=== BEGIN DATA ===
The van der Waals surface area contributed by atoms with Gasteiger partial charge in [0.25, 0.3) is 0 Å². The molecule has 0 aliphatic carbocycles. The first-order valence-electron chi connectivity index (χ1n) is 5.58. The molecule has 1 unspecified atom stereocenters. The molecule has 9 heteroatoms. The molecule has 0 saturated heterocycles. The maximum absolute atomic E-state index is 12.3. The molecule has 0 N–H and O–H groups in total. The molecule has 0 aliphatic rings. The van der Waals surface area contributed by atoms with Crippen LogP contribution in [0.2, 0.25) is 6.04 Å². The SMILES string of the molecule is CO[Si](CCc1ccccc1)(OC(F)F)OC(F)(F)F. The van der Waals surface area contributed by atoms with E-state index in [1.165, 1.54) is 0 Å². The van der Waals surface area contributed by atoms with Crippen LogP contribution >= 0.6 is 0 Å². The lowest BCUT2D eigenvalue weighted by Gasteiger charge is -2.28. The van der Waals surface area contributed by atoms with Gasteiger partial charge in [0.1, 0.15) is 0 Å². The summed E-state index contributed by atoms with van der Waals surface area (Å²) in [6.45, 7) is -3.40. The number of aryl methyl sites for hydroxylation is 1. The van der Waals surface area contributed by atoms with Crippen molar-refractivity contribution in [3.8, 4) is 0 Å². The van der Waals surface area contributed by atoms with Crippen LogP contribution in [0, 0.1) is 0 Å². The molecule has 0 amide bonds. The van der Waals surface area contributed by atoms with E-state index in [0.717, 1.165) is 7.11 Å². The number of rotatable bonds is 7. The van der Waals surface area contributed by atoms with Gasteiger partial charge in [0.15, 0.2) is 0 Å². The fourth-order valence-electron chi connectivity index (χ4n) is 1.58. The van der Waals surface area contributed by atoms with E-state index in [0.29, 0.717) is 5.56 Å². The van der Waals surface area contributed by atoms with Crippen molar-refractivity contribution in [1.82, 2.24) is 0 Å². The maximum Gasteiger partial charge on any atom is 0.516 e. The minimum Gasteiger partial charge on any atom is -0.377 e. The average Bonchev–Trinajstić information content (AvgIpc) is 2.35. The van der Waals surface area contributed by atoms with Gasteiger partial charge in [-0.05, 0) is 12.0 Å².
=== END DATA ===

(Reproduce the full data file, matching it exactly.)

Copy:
The van der Waals surface area contributed by atoms with Gasteiger partial charge in [0.25, 0.3) is 0 Å². The molecule has 0 aliphatic carbocycles. The first-order valence-electron chi connectivity index (χ1n) is 5.58. The molecule has 1 unspecified atom stereocenters. The molecule has 9 heteroatoms. The molecule has 0 saturated heterocycles. The maximum absolute atomic E-state index is 12.3. The molecule has 0 N–H and O–H groups in total. The molecule has 0 aliphatic rings. The van der Waals surface area contributed by atoms with Crippen LogP contribution in [0.2, 0.25) is 6.04 Å². The SMILES string of the molecule is CO[Si](CCc1ccccc1)(OC(F)F)OC(F)(F)F. The van der Waals surface area contributed by atoms with E-state index in [1.165, 1.54) is 0 Å². The van der Waals surface area contributed by atoms with Crippen LogP contribution >= 0.6 is 0 Å². The lowest BCUT2D eigenvalue weighted by Gasteiger charge is -2.28. The van der Waals surface area contributed by atoms with Gasteiger partial charge in [0.1, 0.15) is 0 Å². The summed E-state index contributed by atoms with van der Waals surface area (Å²) in [6.45, 7) is -3.40. The number of aryl methyl sites for hydroxylation is 1. The van der Waals surface area contributed by atoms with Crippen molar-refractivity contribution in [3.8, 4) is 0 Å². The van der Waals surface area contributed by atoms with Crippen LogP contribution in [0, 0.1) is 0 Å². The molecule has 0 amide bonds. The van der Waals surface area contributed by atoms with E-state index in [0.717, 1.165) is 7.11 Å². The number of rotatable bonds is 7. The van der Waals surface area contributed by atoms with Gasteiger partial charge in [0.15, 0.2) is 0 Å². The fourth-order valence-electron chi connectivity index (χ4n) is 1.58. The van der Waals surface area contributed by atoms with E-state index in [0.29, 0.717) is 5.56 Å². The van der Waals surface area contributed by atoms with Crippen molar-refractivity contribution in [1.82, 2.24) is 0 Å². The maximum Gasteiger partial charge on any atom is 0.516 e. The minimum Gasteiger partial charge on any atom is -0.377 e. The average Bonchev–Trinajstić information content (AvgIpc) is 2.35. The van der Waals surface area contributed by atoms with Gasteiger partial charge in [-0.05, 0) is 12.0 Å².